these people operate. – Because there are
existing extensions that are out there. In Frayser where you
had the ASD come in and do a direct run of
Westside Middle School, those students were
moving into what was then Frayser High School, which was
still a Shelby County school, and the ASD said,
we’re hearing from parents that they really are
apprehensive about sending their children out of our school into a Shelby County
School’s high school, and so, we want
to create a 9th grade academy out of all of this. Well the Attorney
General’s opinion says, you can do that without the
school district’s permission, and just this past week, the school system’s
legal advice on that was essentially that we’re
not gonna act on that, which by the state’s
interpretation means that the ASD does not have
permission to do that. – Yeah, still on that topic, I remember years ago Laura,
and just to get your feedback on this, when Chris Barbic
was the original head of the ASD, he’d been kind
of a much, sort of rock star in the industry, I think
in Houston and Texas, had done a bunch of
charter schools in terms with the Yes program. He comes in under Haslam. We had him on the
show numerous times, and we had he and
Dorsey on once or twice, and I remember
Dorsey was talking, and they got along great and they talked about
how the iZone schools had their model, and the
ASDs, and both of them said, if nothing else, and
I’m paraphrasing, it creates competition,
competition that wasn’t there, competition for
teachers, competition. Chris Barbic said look,
“If Dorsey’s iZone schools “outperform mine, that
just makes me wanna work that much harder.” How much, as you
cover education, do you see this competition, do you see the competition
between schools for students, for teachers? I mean, is that a real thing or is that just something the
superintendents talk about? – I think the enrollment
aspect, absolutely, because the enrollment
aspect is tied to the money that the schools get
and if you want to have these robust turn-around
programs you have to have more money than what a
normal school would get that’s doing fine. So, that just feeds
into each other, and when the ASD came, it
wasn’t, a lot of the contracts kind of assumed that
they would have a surplus of students, that we would
have to have waiting lists, and we’d have to figure out
what we’re gonna do with that, but when they came to Memphis, they realized over time,
which is kind of what Gestalt found out with
Humes and Klondike. – [Eric]
One of the charter operators? – Yes, found out that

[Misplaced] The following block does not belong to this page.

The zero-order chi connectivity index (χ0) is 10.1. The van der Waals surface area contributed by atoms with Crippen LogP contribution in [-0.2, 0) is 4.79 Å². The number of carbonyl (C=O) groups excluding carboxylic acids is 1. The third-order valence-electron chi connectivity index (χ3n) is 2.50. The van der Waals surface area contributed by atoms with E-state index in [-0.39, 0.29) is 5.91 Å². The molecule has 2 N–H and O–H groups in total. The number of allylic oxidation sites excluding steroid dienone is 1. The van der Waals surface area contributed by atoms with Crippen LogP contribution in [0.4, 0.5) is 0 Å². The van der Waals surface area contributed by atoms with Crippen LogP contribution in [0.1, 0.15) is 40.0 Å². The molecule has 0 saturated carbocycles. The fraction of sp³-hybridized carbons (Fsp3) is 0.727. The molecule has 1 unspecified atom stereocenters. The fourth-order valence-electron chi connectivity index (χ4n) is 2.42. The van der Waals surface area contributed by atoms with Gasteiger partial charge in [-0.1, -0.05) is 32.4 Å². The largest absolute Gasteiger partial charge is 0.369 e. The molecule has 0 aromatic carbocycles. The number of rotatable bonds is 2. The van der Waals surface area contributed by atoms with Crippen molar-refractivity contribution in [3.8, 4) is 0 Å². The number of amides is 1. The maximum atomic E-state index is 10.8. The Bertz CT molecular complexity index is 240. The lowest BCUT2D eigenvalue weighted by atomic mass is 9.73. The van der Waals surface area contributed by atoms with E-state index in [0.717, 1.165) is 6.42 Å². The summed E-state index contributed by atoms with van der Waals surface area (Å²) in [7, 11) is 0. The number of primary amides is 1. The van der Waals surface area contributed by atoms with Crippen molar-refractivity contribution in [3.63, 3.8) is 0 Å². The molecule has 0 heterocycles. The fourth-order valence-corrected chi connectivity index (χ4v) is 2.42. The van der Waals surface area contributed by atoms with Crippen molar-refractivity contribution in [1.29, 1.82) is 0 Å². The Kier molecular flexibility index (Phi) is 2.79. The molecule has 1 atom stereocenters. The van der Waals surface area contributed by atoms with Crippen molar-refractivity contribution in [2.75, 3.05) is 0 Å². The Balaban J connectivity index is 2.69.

enrollment is a real issue here. So that turned into
a whole game changer of how they’re approached,
but enrollment, absolutely and Shelby
County Schools has been a lot more aggressive in
even just this past year of how do we, in this
environment, retain students, but I think one thing
that’s really interesting to me is that in
Chattanooga, especially under the new law,
is that the state is proposing to have more
of a partnership district of the state will partly run it, but it’s also in collaboration
with the district, which is an entirely
different environment than what we’ve had
here, and a lot of people would say, if you had
tried that in Memphis, maybe it wouldn’t be as
high-competition that it is now. – Right, right. There’s a thing on education
that I wanna touch on, but we have less
than 10 minutes left, just seven minutes left and let’s talk about
the city budget. That then got back into a
conversation about education, but Bill, the mayor has
put forward his budget. It’s about a $680
million budget. It’s against a backdrop
of an improving economy. The city is not flushed
with cash in the same way that the state of Tennessee is, but it is a different
environment than certainly three, four, five years ago. – Yeah, the budget that
Mayor Jim Strickland has proposed is about
$12 million larger than his first budget in
the current fiscal year that we’re in now. All of that is really
funded by revenue growth, better tax collection,
more tax collection. The sales tax, in
particular is a harbinger of what the economy is doing. There was a call by a
coalition of citizens and organizations involved
in local education that included Chris Caldwell, the Chairman of the
Shelby County School Board for the city to fund
Shelby County schools. Basically, half of the
money that the group called for for in-school
programs, half of it for out-of-school programs, and the mayor said
basically, I got this letter after I had already
put the budget to bed and he also further told
the group in writing in a response that we
had a referendum here in 2011 in which
city residents voted to surrender the charter
of Memphis City schools and implicit in that
decision that was made in the referendum was
that city residents did not want to be
double-taxed to pay for public education here. – It was an interesting
thing, Bernal. I thought we settled
that issue. (laughs) We did a lot of
shows on the issue, we wrote about it,
you wrote about it, but I guess, the
economy gets better and people say, hey, we wanna
put more money into education. – I think there is a
sense of strong value around improving public
education and outcomes for our students here, and